While its got its share of surprises, Drug War follows the cop picture formula closely enough to connect with those who like that kind of film, and its bracing, tightly choreographed shootouts are every bit as good, if grittier than their big studio counterparts. In most cases, American audiences are loath to go to subtitled movies. But, over the years, exceptions have been made for martial arts pictures and action movies. Drug War fits perfectly into the last genre — and its the best such import since 2002s Infernal Affairs, the Hong Kong picture that inspired Martin Scorseses The Departed. Oscar contenders coming to Lincoln If youre among those who like to see all the Oscar nominees on the big screen (always a good idea), you need to head to theaters over the next three weeks as two pictures likely to get nominations open in Lincoln Friday. Sandra Bullock, who took home a best actress Academy Award for her work in The Blind Side, is getting rave reviews for her performance as an astronaut floating in space and fearing death in Gravity. Shes almost a sure thing for a nomination. Director Alfonso Cuaron has been Oscar-nominated three times — for writing and editing. He could easily get a fourth or fifth nominations for writing and directing Gravity and the films impressive 3-D and cinematography could get Academy consideration as well. Enough Said, which begins a three-week run at the Ross Media Arts Center Friday, is building Oscar momentum for its stars Julia Louis-Dreyfus and, especially, the late James Gandolfini. The romantic comedy about a pair of middle-aged divorcees is a sure bet to get a Golden Globe nomination in its comedy category. With 10 films now tabbed for best picture consideration, both Gravity and Enough Said could make that cut as well. ‘Nebraska’ looking like an awards hit Nebraska, the film about a father and son journey from Montana to Nebraska to cash a lottery ticket, with some scenes shot in Lincoln, looks like it will be another critical and awards hit for director Alexander Payne. Star Bruce Dern is a lock for a best actor nomination, Will Forte could get a best supporting actor nod and the film is a best picture possibility as well. It will open on Nov.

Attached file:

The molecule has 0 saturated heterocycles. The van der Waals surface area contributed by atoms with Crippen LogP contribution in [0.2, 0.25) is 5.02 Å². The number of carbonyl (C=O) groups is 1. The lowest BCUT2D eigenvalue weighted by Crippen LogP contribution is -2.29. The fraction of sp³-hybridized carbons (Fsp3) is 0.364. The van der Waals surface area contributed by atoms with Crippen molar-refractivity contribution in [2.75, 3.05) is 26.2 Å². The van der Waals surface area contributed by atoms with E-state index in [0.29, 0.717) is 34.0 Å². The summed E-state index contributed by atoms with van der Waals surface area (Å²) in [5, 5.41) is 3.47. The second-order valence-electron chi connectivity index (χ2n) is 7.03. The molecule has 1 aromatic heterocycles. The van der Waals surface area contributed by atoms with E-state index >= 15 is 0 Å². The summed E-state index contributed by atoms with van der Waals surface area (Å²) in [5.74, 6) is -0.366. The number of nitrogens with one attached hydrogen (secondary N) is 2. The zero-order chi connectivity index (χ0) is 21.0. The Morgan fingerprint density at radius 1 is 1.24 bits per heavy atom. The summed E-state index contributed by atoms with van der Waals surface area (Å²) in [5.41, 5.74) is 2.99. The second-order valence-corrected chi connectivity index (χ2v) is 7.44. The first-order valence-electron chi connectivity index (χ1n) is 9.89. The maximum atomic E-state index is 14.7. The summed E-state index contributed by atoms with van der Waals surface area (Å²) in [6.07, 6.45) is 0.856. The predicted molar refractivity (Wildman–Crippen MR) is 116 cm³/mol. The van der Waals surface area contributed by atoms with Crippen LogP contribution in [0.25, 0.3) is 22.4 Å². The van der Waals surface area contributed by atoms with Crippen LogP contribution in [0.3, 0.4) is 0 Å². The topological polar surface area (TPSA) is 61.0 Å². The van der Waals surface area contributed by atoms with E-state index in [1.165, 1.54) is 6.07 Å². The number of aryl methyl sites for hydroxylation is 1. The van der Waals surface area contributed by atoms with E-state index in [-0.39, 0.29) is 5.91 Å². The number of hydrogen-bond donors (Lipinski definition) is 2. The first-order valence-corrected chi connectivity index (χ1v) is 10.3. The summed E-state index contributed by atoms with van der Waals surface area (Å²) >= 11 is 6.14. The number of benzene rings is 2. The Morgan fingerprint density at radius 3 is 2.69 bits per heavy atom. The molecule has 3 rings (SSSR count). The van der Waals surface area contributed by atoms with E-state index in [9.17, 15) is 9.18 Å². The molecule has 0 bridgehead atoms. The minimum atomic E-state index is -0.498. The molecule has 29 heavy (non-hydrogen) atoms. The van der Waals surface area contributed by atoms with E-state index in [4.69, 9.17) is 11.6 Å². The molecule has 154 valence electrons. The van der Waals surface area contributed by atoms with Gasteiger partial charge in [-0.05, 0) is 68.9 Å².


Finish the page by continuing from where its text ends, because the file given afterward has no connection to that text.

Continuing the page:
Now at your library: Streaming movies, music
For Seattle resident and library patron Jamie Koepnick-Herrera, Hoopla has joined her other streaming services such as Netflix, which she uses for movies, and Hulu, which she uses to watch current seasons of television shows. On Hoopla, she found the yoga videos she was looking for. “I think it provides a great free source of entertainment for families who can’t afford to get a movie for family night or for teenagers to have access to that album they can’t afford,” Koepnick-Herrera said. Hoopla’s movie and television collection is impressive in its numbers: About 3,000 titles. It is, however, chockfull of B-movies. Some of the newer movies weren’t exactly hits in the theaters, such as Keanu Reeves’ “Generation Um” and Lee Daniels’ “The Paperboy,” which preceded his hit “The Butler.” But there are also many older films, including some classics. The choice of foreign flicks is also healthy and with some quality picks. Documentaries, such as “Gasland” and “Restrepo,” are some of the top picks for a collection that also includes public television documentaries, like Ken Burn’s “Prohibition.” Under the television section, Hoopla offers plenty of National Geographic and British shows, but not much else. There aren’t past seasons of many shows, which is one area Netflix thrives in. There are also educational choices, such as preparation videos for high school advanced placement exams. The limit on new movie titles, though, is not something unique to Hoopla. Even Netflix, with its bigger budget, often spars with movies studios on when to release new movies. And it’s not something unique to streaming either.